One of the youngest lakes — but still quite ancient — to be found on Mars also might hold the best possible chance of finding life on the Red Planet, a group of scientists say. Because of its later-stage development as far as Martian aquatic bodies are concerned, scientists believe that, since the Mars lake formed long after life made its appearance on Earth, the chances of life emerging there would be far better than most other sites on the planet.
Business Insider reported August 11 that the scientists, using images taken from NASA’s Mars Reconnaissance Orbiter, which has been in operation since 2006, were able to study the Mars terrain in an area that is now roughly 100 miles from the NASA Opportunity rover. They found evidence that along with the Martian oceans that were prevalent billions of years ago, a lake formed in this particular region, then spilled over the rim of the basin and carved channels into the Martian landscape. It is here that the researchers say holds the greatest promise of finding life — or discovering whether or not it existed — on Mars.
The channel area cut onward into neighboring volcanic plains hundreds of miles away near the Martian equator. According to estimates, the plains are about 3.6 billion years old, which means, because the water channels over-cut said volcanic plains, the channels must be younger. This also means the lake must be younger than 3.6 billion years of age.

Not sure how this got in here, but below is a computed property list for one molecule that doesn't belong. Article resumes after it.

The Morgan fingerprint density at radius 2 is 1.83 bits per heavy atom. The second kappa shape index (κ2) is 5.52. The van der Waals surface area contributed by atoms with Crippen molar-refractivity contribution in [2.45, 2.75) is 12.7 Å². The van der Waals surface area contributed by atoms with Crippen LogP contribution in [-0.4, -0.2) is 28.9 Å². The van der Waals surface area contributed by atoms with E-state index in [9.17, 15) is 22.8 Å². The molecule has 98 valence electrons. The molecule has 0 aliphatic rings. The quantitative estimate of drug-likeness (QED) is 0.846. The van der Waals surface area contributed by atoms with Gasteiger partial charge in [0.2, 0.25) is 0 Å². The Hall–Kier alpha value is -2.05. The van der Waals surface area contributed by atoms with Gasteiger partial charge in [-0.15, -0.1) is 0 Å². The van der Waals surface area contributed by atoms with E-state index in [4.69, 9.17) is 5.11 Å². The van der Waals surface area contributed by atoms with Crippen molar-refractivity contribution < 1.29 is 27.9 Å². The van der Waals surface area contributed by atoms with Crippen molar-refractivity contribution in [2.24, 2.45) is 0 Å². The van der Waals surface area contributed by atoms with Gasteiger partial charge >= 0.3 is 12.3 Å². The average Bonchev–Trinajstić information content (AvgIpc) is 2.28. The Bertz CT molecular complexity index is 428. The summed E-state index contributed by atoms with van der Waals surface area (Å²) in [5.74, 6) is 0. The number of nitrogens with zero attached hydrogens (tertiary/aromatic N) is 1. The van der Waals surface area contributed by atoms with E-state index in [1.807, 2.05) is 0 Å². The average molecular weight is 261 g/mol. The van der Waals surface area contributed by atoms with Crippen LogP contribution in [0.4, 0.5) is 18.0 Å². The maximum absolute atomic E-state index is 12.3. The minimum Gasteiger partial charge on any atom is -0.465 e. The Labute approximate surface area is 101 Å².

Brian Hynek, lead author of the study — published in the journal Geology — and research associate at the Laboratory for Atmospheric and Space Physics at Colorado University-Boulder, told Business Insider: “Having a later stage of water on Mars is probably a good thing for the potential for life on that planet because it gave life more time to be conceived. There was life on Earth when this lake was active so by that analogy, we can say there’s potential that Mars had microbial life and this was a great place where it could have resided.”
Researchers found evidence of the lake while investigating the age and origin of hundreds of salt deposits dotting the surface of Mars, using them to map just how much water might have existed on the surface of the Red Planet. As Hynek pointed out, “Just like on Earth, when salts are left somewhere, that probably means that water was there. So, these are indicators that water was there in some form.” He said that the study was the first time anyone has ever calculated with any confidence the age of one of these salt deposits.
As for evidence of alien life on Mars, Hynek says target the salt deposits. “As the water evaporates away,” he said, “a lot of organic matter and a lot of microbial evidence gets encased in salts and is preserved for long time periods.”
Hynek is hoping that the next NASA Mars rover, scheduled to be launched in 2020, will target the basin area. According to the NASA website, that particular rover would be built around the same configuration as the Mars Science Laboratory’s Curiosity rover. Its specific working parts will depend on, according to NASA, “current pre-project planning, science objectives, and instrument selection.”